Krista - posted on 06/17/2010 ( 4 moms have responded )
I lost my best friend that horrible day. I was nine years old. I hope that you will read this and remember the people who died, and their devastated families who were left behind.
Later this month, several dozen Canadians will journey to Cork, Ireland, to attend a solemn ritual that has become an annual event for them. They go to visit the graves of their loved ones whose remains lie, not in Cork precisely, but somewhere in the ocean depths nearby — the 329 men, women and children who lost their lives when Air India Flight 182 went down in the North Atlantic on June 23, 1985.
The survivors go to remember, to grieve, and also to bear witness to a crime that goes unpunished to this day. Before the attacks on the World Trade Center in New York, the Air India bombing was the worst act of aviation terrorism in history. It was, and is, the worst-ever terrorist attack directed against Canadians. And yet the perpetrators walk freely among us today. Certainly we never put them in jail for their crimes. On June 17, a commission of inquiry on the attack will report its findings.
Like the attacks of 9/11, the Air India attack did not come out of nowhere. There were plenty of warnings. Indian officials, up to and including prime minister Indira Gandhi, warned Canadian officials on numerous occasions that Sikh extremists in Canada — men who claimed to be fighting for a Sikh homeland in India — were plotting and sponsoring criminal acts in India and, very likely, against Air India. Canada didn’t ignore the warnings exactly but its response was woefully inadequate. For instance, the Canadian Intelligence and Security Service (CSIS) put wiretaps on some of the suspected terrorists, but since the suspects spoke a language no one at CSIS understood, they weren’t much use.
Furthermore, the fact that Air India was under terrorist threat seems not to have been passed on to the passenger agents or security or baggage people who handled Air India and connecting flights in Canada or, if it was, they didn’t take the threat very seriously. The man who checked the bomb into the plane in Vancouver didn’t have a confirmed seat for the journey to New Delhi, but his bag flew on regardless, until it exploded. Nor was checked luggage exposed to any real scrutiny at stops in Toronto and Montreal.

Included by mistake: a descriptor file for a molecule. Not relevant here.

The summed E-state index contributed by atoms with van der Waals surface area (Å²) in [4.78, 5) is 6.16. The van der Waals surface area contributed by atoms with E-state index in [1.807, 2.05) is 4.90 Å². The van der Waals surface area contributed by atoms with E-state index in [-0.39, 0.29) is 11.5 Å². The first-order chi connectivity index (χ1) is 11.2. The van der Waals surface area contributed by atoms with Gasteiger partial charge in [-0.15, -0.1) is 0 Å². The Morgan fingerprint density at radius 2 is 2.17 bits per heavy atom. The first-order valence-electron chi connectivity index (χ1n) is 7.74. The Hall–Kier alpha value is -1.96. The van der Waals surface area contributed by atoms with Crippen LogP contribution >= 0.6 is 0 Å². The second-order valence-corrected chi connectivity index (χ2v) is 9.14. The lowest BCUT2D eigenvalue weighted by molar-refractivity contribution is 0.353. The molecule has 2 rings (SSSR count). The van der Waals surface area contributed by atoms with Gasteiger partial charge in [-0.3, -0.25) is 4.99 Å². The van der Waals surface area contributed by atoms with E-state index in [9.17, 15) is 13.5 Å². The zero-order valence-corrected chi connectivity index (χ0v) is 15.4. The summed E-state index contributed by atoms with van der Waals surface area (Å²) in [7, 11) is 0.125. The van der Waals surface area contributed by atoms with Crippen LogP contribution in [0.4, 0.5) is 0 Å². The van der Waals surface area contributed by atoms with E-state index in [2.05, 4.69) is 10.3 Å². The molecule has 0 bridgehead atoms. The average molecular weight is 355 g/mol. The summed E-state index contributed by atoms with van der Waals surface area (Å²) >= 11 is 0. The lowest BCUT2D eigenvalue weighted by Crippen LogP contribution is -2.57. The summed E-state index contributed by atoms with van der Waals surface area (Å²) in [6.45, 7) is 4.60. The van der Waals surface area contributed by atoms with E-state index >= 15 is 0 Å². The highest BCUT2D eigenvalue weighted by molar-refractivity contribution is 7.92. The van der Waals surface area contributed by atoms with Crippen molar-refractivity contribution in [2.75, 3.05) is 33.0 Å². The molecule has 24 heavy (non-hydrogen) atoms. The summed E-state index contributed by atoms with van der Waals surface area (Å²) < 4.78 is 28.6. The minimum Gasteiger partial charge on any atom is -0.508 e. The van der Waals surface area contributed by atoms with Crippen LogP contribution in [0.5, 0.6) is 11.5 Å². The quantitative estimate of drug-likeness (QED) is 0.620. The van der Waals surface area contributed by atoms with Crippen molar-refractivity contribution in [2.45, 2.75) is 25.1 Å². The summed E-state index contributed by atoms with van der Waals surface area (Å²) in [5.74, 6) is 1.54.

After the explosion, when investigators went looking for the wiretap recordings that CSIS had been amassing, they were amazed to find that they’d all been erased. No doubt this was one reason that the prosecution failed to get any convictions in the case when it finally came to trial — 20 years after the event.
There is no question that the Air India bombing left a black mark on the Canadian justice system, as well as on the police, intelligence and security services. Our collective failure to prevent the tragedy or to punish those responsible will forever haunt us.
But regret is not enough.
Twenty-five years after Air India, we must remember how easy it was for terrorists to operate among us and we must resolve never again to let our guard down.
More than that, we ought to do everything we can to help the surviving victims of Air India, to make up for our negligence. There is a school of thought that because the victims of the bombing were mostly Canadians of Indian heritage, and the flight was Air India’s, that we didn’t treat the bombing as a Canadian tragedy.
If true, this would help explain why the first person the Canadian prime minister extended his condolences to was his counterpart in India — not the families of the bombing victims here at home. Some of the families feel that the Irish have offered them more comfort than Canadians have over the years. We must not forget them and what they have been through.
Twenty-five years is a long time — and it is nothing. For those who will undertake the journey to Cork this year, the sight of the Air India memorial will inevitably make their wounds feel raw again. There is no possibility of closure here, no escaping the lasting pain that such a loss inflicts.